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IL's and Dining Out

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Re: IL's and Dining Out

  • My inlaws did this once when they invited us over for dinner on a weekday. DH and I both work outside the house, and he picks me up from our house on our way to ILs for dinner. Factor in a 25 mile drive and traffic...

    That night though, they had already eaten and sat watching the tv in the other room, when we showed up at the pre-arranged time. After we ate, they told us we don't have to stay since it was a weeknight and all four of us had to work the next day.

    That very night H and I discussed it. It bugged me a) that we had to sit by ourselves and that they couldn't wait for us to eat and that they couldn't sit with us while we ate and b) that we spent the time driving out there and driving back for us to spend approx 10-15 minutes eating by ourselves. The next morning H talked to his parents about either post-poning dinners to the weekends where we could eat at their normal 5 pm dinner time, or pushing back dinner to 5:45 or 6 on weeknights to allow for traffic. We will not stay for dinner any more though if they eat their entire meal before we get there. We do make sure to call and let them know if traffic is particularly bad.

    Anniversary Photobucket
  • If it were me i would ask my husband again why he does not see an issue with this to find out if his parents do have some sort of problem they do not want any one to see, so something else. it could be they jst want to chat with you and focus on talkng not eating. if you dont get answers i would go early and see what its all about. let them know yo thought it would be nice to actually eat with them. but if you have let this go on for years with out a comment then you should not make to much of a big deal now, remember curisoty killed the kitty

  • Some of these responses are funny to me.  Honestly, OP - just ask them.  They are your in-laws, not some random people off the street.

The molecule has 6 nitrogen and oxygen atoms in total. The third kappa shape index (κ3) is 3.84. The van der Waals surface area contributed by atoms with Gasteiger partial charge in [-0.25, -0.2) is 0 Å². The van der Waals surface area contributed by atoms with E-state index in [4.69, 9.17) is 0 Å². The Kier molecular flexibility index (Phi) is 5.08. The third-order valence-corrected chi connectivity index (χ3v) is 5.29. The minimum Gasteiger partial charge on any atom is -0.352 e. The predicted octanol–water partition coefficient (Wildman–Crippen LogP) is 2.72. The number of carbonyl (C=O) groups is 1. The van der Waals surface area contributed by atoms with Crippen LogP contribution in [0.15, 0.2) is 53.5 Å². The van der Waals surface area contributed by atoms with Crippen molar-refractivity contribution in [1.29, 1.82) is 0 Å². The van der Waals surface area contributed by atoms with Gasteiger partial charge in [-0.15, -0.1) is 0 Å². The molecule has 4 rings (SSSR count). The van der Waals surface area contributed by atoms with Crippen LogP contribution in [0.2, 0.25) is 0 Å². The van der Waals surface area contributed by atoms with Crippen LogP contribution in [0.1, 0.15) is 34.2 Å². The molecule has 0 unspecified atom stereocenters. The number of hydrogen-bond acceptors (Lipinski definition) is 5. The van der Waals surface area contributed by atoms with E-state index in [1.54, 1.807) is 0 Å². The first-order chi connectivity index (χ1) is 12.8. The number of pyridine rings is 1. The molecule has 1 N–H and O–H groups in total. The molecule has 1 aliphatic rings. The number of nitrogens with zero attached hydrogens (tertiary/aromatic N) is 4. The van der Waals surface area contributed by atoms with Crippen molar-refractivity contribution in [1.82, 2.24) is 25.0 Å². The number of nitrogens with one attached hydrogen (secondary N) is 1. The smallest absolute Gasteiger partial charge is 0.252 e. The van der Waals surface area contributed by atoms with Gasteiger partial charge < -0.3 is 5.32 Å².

The first time this happened, I would've been like "You already ate?  I'm sorry!  Were we late?" 

    If it happened again, I would probably have just said "You ate again without us!  Do you not like eating with us?  Should we be coming 30 minutes earlier?  I'm confused - I thought the point of this gathering was to eat together."

    Since it's been going on for ten years, I feel like the window of being pleasantly aloof has gone, but there is still no harm in bringing it up in conversation.  Your in-laws suggest brunch on Sunday at 12pm.  Your response: "Would you like us to come at 11:30am instead?  I notice you guys eat before us a lot so we could come a littler earlier if you'd like."

    If it is something about dentures or weirdness, surely other people must have commented on it in the past and they must realize this behavior is odd.  If not ... well, good luck with that :-)

  • Who pays the check and when? 

    Have they already paid for their breakfast when you arrive?  It could be that they're trying to avoid an awkward "who's going to pay" moment if the entire check arrives at the end of the meal. 

    Maybe they're on a very limited budget, or cheap, or afraid that you'll insist on paying.

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